Publication: Eurasia Daily Monitor Volume: 1 Issue: 108

The removal of Craig Murray, the United Kingdom’s ambassador to Uzbekistan, has emerged as the culmination of a series of events linked to his critique of the government of Uzbekistan. The actual causes belli centered upon allegations Murray made in an internal memo circulated within the UK Foreign and Commonwealth Office, in which he suggested that U.S. and UK intelligence services were benefiting from information passed to the CIA and MI6 by their counterparts in Uzbekistan, who had used torture to obtain the information. The pressure to get rid of a diplomat that had opened a long-running sore between the UK and Uzbek governments finally came to a climax, and his dismissal, when it was announced, pinned the blame on Murray and pointed to the loss of confidence his actions had caused among senior officials and colleagues. However, his allegations and subsequent dismissal raise questions over the conduct of the war on terror and its consistency with the values of liberal democracy (AP Worldstream, October 14).

In August 2003, Murray returned to the UK amid increasing reports and rumors of scandal that had reached his superiors in London. He faced possible disciplinary action concerning eighteen charges, including that he held sex sessions in his Tashkent office in return for issuing visas and that he was a regular visitor to bars and clubs in the Uzbek capital as he searched for opportunities to satiate his sexual appetite. Murray’s friends rose to his defense, pointing to the absurd nature of the allegations and quickly highlighted the connection with the ambassador’s outspoken attack upon Uzbekistan’s dismal human rights record. He suffered a mental breakdown during his stay in London, and the pressure seemed to point to an early recall from Tashkent. In the event, Murray weathered the storm, and the allegations were deemed unfounded. They may even have emerged from a campaign against him by the Uzbek intelligence services (SNB).

Unfortunately, from the perspective of civil servants in London, Murray returned to Tashkent more determined than ever to speak out against Uzbek human rights abuses, lack of progress on democracy, and the incongruous nature of giving aid and support to such a “strategic ally” in the war on terrorism. The fact that he was upsetting the bounds of normal diplomatic etiquette by criticizing the host nation, ruffling the feathers of his own side as much as he clearly upset and offended the Uzbek government, only served to convince Murray of his growing sense of higher calling. Pressure on him mounted when it was confirmed that he had left his wife while in the post and formed a relationship with a local Uzbek woman whom he had met in a bar. Whitehall officials hid their embarrassment but refused to deal with the matter in a conclusive manner.

During Murray’s recent annual leave, he decided to write a memo in which he criticized Western intelligence services for receiving and making use of information provided to them by Tashkent, extracted using torture. In Murray’s opinion, it played into the hands of those within MI6 that sought more lurid sources of intelligence, but it also conveniently allowed Tashkent to claim it was cooperating in the war on terror, while using the opportunity to pursue and persecute its own political rivals. In his view, this approach equated with “selling our souls for dross” (al-Jazeera, October 11). His critique pointed to a key crisis of conscience: How could such a regime be utilized as a strategic partner in the war on terror?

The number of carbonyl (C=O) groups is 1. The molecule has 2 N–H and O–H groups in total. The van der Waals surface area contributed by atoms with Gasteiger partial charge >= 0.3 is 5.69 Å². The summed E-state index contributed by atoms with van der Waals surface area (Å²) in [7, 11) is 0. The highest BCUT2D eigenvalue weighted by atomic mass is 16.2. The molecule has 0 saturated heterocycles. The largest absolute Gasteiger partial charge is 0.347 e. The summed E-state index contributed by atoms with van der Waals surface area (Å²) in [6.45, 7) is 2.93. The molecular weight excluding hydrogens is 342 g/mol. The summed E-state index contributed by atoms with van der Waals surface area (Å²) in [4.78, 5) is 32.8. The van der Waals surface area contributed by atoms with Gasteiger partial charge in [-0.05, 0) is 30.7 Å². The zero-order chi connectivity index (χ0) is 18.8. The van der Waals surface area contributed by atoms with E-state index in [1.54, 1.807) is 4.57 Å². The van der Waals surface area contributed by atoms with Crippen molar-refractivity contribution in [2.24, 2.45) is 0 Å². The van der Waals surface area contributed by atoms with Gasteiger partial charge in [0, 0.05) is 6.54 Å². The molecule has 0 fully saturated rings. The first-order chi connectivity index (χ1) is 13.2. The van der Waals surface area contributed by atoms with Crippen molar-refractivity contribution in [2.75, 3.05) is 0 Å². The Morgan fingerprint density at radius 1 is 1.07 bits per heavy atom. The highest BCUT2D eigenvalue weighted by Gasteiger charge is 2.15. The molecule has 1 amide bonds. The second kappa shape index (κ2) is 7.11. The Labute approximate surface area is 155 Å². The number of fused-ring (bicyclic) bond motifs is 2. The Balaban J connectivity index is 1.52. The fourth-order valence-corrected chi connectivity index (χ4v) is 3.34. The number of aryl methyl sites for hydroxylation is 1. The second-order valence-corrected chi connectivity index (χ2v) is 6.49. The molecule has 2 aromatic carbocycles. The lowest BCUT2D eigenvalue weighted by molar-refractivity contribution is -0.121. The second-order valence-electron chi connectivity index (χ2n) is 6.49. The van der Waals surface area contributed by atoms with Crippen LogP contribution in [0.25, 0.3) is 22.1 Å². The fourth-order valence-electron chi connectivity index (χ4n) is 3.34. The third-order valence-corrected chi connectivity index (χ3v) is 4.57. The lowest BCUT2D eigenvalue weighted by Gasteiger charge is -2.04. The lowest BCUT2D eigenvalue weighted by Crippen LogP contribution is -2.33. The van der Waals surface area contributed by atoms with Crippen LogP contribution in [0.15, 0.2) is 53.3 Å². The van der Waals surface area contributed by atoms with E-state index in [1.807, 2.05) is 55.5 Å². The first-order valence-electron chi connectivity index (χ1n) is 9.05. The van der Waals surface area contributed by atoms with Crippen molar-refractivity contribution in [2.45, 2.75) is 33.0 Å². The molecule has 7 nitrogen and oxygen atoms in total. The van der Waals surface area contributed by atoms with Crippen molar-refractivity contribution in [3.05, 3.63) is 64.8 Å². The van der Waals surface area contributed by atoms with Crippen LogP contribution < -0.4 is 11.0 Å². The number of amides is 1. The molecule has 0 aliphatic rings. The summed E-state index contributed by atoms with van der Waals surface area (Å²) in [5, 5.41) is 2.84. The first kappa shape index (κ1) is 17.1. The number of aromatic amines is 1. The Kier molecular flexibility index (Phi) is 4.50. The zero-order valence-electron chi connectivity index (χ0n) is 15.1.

Murray’s dismissal by the Foreign Office has not ended the matter. He has given interviews to Western media, defending his persistent attacks on the nature of U.S. and UK cooperation with Uzbekistan, without real progress in human rights and democracy. Perhaps most worrying was his assertion that all he did was offer criticism from a liberal democratic perspective. This latter point is most serious, coupled with his belief that anyone in his position that follows a similar path of questioning basic assumptions and connections with a partner nation in the war on terror will face the same treatment.

In private, many Western government officials express the same concerns that Murray chose to air so publicly. Indeed, the U.S. State Department withheld funding from Uzbekistan earlier this year due to lack of progress in the areas that Murray so strongly identified, only to see the Department of Defense increase its funding to Uzbekistan by way of compensating. Here is the central contradiction: how far is the West prepared to sacrifice its commitment to Western democratic principles in pursuit of a “war” that is purported to be fought in defense of those very principles? It troubled Murray, an ambitious and respected British diplomat enough to destroy his career at its height; his dismissal will not remove the concerns that he placed in the public domain. The contemporary vision of the war on terror gives primacy to a military approach, which may bring unforeseen consequences and mixed, troublesome alliances.